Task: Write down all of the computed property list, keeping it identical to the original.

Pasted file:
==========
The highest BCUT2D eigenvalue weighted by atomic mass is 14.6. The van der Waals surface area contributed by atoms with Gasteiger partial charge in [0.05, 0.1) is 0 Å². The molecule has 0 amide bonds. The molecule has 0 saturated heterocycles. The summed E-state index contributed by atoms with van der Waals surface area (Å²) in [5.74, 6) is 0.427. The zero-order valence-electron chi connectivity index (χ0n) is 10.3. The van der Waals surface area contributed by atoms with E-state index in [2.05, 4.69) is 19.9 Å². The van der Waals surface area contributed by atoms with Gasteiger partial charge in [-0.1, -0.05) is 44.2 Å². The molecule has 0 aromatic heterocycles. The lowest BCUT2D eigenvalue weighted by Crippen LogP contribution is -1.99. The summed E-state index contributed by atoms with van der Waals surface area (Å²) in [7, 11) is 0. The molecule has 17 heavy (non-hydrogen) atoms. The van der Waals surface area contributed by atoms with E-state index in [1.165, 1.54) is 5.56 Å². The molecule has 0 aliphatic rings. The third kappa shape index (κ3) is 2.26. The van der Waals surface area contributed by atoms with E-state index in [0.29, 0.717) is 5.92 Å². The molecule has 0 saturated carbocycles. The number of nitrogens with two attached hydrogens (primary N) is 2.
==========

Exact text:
The highest BCUT2D eigenvalue weighted by atomic mass is 14.6. The van der Waals surface area contributed by atoms with Gasteiger partial charge in [0.05, 0.1) is 0 Å². The molecule has 0 amide bonds. The molecule has 0 saturated heterocycles. The summed E-state index contributed by atoms with van der Waals surface area (Å²) in [5.74, 6) is 0.427. The zero-order valence-electron chi connectivity index (χ0n) is 10.3. The van der Waals surface area contributed by atoms with E-state index in [2.05, 4.69) is 19.9 Å². The van der Waals surface area contributed by atoms with Gasteiger partial charge in [-0.1, -0.05) is 44.2 Å². The molecule has 0 aromatic heterocycles. The lowest BCUT2D eigenvalue weighted by Crippen LogP contribution is -1.99. The summed E-state index contributed by atoms with van der Waals surface area (Å²) in [7, 11) is 0. The molecule has 17 heavy (non-hydrogen) atoms. The van der Waals surface area contributed by atoms with E-state index in [1.165, 1.54) is 5.56 Å². The molecule has 0 aliphatic rings. The third kappa shape index (κ3) is 2.26. The van der Waals surface area contributed by atoms with E-state index in [0.29, 0.717) is 5.92 Å². The molecule has 0 saturated carbocycles. The number of nitrogens with two attached hydrogens (primary N) is 2.